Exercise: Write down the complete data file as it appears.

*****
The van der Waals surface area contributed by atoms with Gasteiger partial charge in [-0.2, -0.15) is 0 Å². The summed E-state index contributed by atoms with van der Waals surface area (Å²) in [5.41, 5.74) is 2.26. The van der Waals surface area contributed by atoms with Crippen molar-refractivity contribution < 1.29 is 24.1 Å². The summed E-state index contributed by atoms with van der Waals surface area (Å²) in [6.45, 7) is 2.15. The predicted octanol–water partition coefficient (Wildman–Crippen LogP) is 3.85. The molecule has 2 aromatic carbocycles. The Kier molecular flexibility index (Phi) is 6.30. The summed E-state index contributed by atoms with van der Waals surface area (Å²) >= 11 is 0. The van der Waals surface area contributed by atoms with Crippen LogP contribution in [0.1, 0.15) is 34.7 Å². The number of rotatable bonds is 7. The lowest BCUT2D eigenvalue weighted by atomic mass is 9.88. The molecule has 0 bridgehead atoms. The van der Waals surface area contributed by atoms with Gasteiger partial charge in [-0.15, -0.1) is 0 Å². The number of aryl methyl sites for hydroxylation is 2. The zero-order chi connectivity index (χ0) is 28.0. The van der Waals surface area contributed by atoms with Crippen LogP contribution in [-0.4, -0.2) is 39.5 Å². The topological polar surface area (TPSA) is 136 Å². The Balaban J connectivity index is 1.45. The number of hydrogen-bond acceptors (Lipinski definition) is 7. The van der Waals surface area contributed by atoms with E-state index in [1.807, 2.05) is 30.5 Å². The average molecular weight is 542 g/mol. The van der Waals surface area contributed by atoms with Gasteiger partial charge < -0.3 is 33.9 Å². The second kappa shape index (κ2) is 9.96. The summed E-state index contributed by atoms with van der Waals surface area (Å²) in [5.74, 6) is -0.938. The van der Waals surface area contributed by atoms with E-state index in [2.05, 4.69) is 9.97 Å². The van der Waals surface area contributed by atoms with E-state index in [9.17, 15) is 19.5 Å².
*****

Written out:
The van der Waals surface area contributed by atoms with Gasteiger partial charge in [-0.2, -0.15) is 0 Å². The summed E-state index contributed by atoms with van der Waals surface area (Å²) in [5.41, 5.74) is 2.26. The van der Waals surface area contributed by atoms with Crippen molar-refractivity contribution < 1.29 is 24.1 Å². The summed E-state index contributed by atoms with van der Waals surface area (Å²) in [6.45, 7) is 2.15. The predicted octanol–water partition coefficient (Wildman–Crippen LogP) is 3.85. The molecule has 2 aromatic carbocycles. The Kier molecular flexibility index (Phi) is 6.30. The summed E-state index contributed by atoms with van der Waals surface area (Å²) >= 11 is 0. The van der Waals surface area contributed by atoms with Crippen LogP contribution in [0.1, 0.15) is 34.7 Å². The number of rotatable bonds is 7. The lowest BCUT2D eigenvalue weighted by atomic mass is 9.88. The molecule has 0 bridgehead atoms. The van der Waals surface area contributed by atoms with Gasteiger partial charge in [-0.15, -0.1) is 0 Å². The number of aryl methyl sites for hydroxylation is 2. The zero-order chi connectivity index (χ0) is 28.0. The van der Waals surface area contributed by atoms with Crippen LogP contribution in [-0.4, -0.2) is 39.5 Å². The topological polar surface area (TPSA) is 136 Å². The Balaban J connectivity index is 1.45. The number of hydrogen-bond acceptors (Lipinski definition) is 7. The van der Waals surface area contributed by atoms with E-state index in [1.807, 2.05) is 30.5 Å². The average molecular weight is 542 g/mol. The van der Waals surface area contributed by atoms with Gasteiger partial charge < -0.3 is 33.9 Å². The second kappa shape index (κ2) is 9.96. The summed E-state index contributed by atoms with van der Waals surface area (Å²) in [5.74, 6) is -0.938. The van der Waals surface area contributed by atoms with E-state index in [2.05, 4.69) is 9.97 Å². The van der Waals surface area contributed by atoms with E-state index in [9.17, 15) is 19.5 Å².